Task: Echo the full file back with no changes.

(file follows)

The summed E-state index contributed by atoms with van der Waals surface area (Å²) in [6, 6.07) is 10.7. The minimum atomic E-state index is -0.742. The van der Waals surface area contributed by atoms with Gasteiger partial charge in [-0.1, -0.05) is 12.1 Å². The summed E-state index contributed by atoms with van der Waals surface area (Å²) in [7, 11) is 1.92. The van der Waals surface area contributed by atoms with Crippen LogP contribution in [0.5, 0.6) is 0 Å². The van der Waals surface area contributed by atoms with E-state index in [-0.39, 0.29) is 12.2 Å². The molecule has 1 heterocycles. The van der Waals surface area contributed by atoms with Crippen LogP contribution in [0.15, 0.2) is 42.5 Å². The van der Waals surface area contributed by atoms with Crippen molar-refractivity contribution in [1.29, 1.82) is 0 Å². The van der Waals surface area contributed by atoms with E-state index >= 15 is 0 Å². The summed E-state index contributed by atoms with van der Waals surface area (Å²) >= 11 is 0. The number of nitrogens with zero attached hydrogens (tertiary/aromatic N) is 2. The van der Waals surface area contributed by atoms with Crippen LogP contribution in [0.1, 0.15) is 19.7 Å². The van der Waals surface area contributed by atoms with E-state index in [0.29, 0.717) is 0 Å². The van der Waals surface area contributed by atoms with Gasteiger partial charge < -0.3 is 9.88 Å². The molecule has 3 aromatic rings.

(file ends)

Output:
The summed E-state index contributed by atoms with van der Waals surface area (Å²) in [6, 6.07) is 10.7. The minimum atomic E-state index is -0.742. The van der Waals surface area contributed by atoms with Gasteiger partial charge in [-0.1, -0.05) is 12.1 Å². The summed E-state index contributed by atoms with van der Waals surface area (Å²) in [7, 11) is 1.92. The van der Waals surface area contributed by atoms with Crippen LogP contribution in [0.5, 0.6) is 0 Å². The van der Waals surface area contributed by atoms with E-state index in [-0.39, 0.29) is 12.2 Å². The molecule has 1 heterocycles. The van der Waals surface area contributed by atoms with Crippen LogP contribution in [0.15, 0.2) is 42.5 Å². The van der Waals surface area contributed by atoms with Crippen molar-refractivity contribution in [1.29, 1.82) is 0 Å². The van der Waals surface area contributed by atoms with E-state index >= 15 is 0 Å². The summed E-state index contributed by atoms with van der Waals surface area (Å²) >= 11 is 0. The number of nitrogens with zero attached hydrogens (tertiary/aromatic N) is 2. The van der Waals surface area contributed by atoms with Crippen LogP contribution in [0.1, 0.15) is 19.7 Å². The van der Waals surface area contributed by atoms with E-state index in [0.29, 0.717) is 0 Å². The van der Waals surface area contributed by atoms with Gasteiger partial charge < -0.3 is 9.88 Å². The molecule has 3 aromatic rings.